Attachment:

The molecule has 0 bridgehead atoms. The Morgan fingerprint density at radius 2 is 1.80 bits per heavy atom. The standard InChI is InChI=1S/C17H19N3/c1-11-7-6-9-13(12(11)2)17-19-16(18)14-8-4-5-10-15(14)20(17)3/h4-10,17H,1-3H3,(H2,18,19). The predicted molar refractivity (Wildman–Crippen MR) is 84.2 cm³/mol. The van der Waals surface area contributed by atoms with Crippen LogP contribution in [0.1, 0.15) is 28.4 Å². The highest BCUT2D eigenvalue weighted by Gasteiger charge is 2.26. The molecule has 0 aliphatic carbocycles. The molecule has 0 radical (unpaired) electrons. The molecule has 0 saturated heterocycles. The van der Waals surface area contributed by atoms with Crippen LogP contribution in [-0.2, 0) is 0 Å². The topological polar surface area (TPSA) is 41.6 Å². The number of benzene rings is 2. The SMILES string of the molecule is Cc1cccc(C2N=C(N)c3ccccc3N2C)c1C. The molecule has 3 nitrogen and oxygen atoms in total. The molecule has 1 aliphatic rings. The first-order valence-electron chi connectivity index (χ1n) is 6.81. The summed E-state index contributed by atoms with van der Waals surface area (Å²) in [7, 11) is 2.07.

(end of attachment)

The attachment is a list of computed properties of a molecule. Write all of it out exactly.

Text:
The molecule has 0 bridgehead atoms. The Morgan fingerprint density at radius 2 is 1.80 bits per heavy atom. The standard InChI is InChI=1S/C17H19N3/c1-11-7-6-9-13(12(11)2)17-19-16(18)14-8-4-5-10-15(14)20(17)3/h4-10,17H,1-3H3,(H2,18,19). The predicted molar refractivity (Wildman–Crippen MR) is 84.2 cm³/mol. The van der Waals surface area contributed by atoms with Crippen LogP contribution in [0.1, 0.15) is 28.4 Å². The highest BCUT2D eigenvalue weighted by Gasteiger charge is 2.26. The molecule has 0 aliphatic carbocycles. The molecule has 0 radical (unpaired) electrons. The molecule has 0 saturated heterocycles. The van der Waals surface area contributed by atoms with Crippen LogP contribution in [-0.2, 0) is 0 Å². The topological polar surface area (TPSA) is 41.6 Å². The number of benzene rings is 2. The SMILES string of the molecule is Cc1cccc(C2N=C(N)c3ccccc3N2C)c1C. The molecule has 3 nitrogen and oxygen atoms in total. The molecule has 1 aliphatic rings. The first-order valence-electron chi connectivity index (χ1n) is 6.81. The summed E-state index contributed by atoms with van der Waals surface area (Å²) in [7, 11) is 2.07.